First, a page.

Asteroid 2006SU49 in the year 2029 - needs a close watch!

Status
Not open for further replies.
S

silylene old

Guest
Well, here we go again with another possible upcoming asteroid concern. Before you get worried, please remember this asteroid is a relatively new discovery (just 13 days of trajectory observations) and its future path is not known very accurately yet JPL. Usually, when astronomers get enough information, the error bars can be shrunk enough to know that a collision with the Earth is almost a zero chance.<br /><br />If you like keeping track of this kind of stuff, the The Asteriod Comet Connection has a daily summary update on asteroid observations.<br /><br />Anyways, 2006SU49 is a Torino-Scale 1 object now, with a 1/5000 chance of collision in January 2029. The asteroid has a diameter of 380m and would collide with an energy of 1380 MT.<br /><br />The reason that I posted this is that every new nightly observation of SU59 since its discovery a couple of weeks ago has led to new and more accurate trajectory calculations which have increased the calculated chance of collision. So I thought, maybe it is time to start a thread on this asteroid. <div class="Discussion_UserSignature"> <div class="Discussion_UserSignature" align="center"><em><font color="#0000ff">- - - - - - - - - - - - - - - - - - - - - -</font></em> </div><div class="Discussion_UserSignature" align="center"><font color="#0000ff"><em>I really, really, really miss the "first unread post" function.</em></font> </div> </div>
 
M

MeteorWayne

Guest
Thanks! <div class="Discussion_UserSignature"> <p><font color="#000080"><em><font color="#000000">But the Krell forgot one thing John. Monsters. Monsters from the Id.</font></em> </font></p><p><font color="#000080">I really, really, really, really miss the "first unread post" function</font><font color="#000080"> </font></p> </div>
 
B

Boris_Badenov

Guest
I wonder how long it would take to put together a mission to put a transponder on it. It makes a near Earth approach in Jan 2010 of about 5 million miles. Then January 2022 about 7 million miles.<br />This seems to be the most recent info.<br /><br /><font color="yellow"> Risk monitoring Web sites were last checked at 2129 UTC, 3 Oct. 2006 (3:29pm at A/CC). </font><br /><br /> Maybe we better let JPL obbserve it for a few days before we start planning an SDC mission to relocate it to GEO<img src="/images/icons/wink.gif" /><img src="/images/icons/smile.gif" /><img src="/images/icons/laugh.gif" /> <br /> <div class="Discussion_UserSignature"> <font color="#993300"><span class="body"><font size="2" color="#3366ff"><div align="center">. </div><div align="center">Never roll in the mud with a pig. You'll both get dirty & the pig likes it.</div></font></span></font> </div>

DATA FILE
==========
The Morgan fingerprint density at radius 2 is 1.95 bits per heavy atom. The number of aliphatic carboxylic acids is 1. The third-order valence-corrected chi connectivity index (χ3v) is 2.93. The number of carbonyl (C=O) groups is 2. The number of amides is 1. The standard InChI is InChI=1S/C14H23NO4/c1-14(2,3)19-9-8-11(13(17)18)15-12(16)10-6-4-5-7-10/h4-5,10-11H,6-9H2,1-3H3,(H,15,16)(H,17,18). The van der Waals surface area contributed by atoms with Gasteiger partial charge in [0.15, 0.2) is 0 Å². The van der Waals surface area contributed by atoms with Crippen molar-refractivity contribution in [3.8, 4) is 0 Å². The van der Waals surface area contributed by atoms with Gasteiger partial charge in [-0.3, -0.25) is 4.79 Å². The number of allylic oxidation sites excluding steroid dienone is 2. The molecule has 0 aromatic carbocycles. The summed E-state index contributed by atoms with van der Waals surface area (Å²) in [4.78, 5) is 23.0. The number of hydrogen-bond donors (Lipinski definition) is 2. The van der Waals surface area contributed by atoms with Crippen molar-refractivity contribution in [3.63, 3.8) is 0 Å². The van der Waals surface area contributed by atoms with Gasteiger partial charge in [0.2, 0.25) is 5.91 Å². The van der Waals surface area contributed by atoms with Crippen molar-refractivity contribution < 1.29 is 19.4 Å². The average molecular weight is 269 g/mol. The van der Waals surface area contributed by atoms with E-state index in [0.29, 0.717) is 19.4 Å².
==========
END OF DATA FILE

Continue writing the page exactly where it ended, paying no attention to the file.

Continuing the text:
A

alokmohan

Guest
Last year we heard of another such asteroid.Can you enlighten?
 
M

MeteorWayne

Guest
Looks like 2029 is going to be a busy year for watching NEO's! <div class="Discussion_UserSignature"> <p><font color="#000080"><em><font color="#000000">But the Krell forgot one thing John. Monsters. Monsters from the Id.</font></em> </font></p><p><font color="#000080">I really, really, really, really miss the "first unread post" function</font><font color="#000080"> </font></p> </div>
 
S

silylene old

Guest
New observational data just in, and the object was lowered to Torino Scale 0 (essentially no risk). <div class="Discussion_UserSignature"> <div class="Discussion_UserSignature" align="center"><em><font color="#0000ff">- - - - - - - - - - - - - - - - - - - - - -</font></em> </div><div class="Discussion_UserSignature" align="center"><font color="#0000ff"><em>I really, really, really miss the "first unread post" function.</em></font> </div> </div>
 
Y

yevaud

Guest
Missed the Keyhole this time around. *Whew* <div class="Discussion_UserSignature"> <p><em>Differential Diagnosis:  </em>"<strong><em>I am both amused and annoyed that you think I should be less stubborn than you are</em></strong>."<br /> </p> </div>
 
S

silylene old

Guest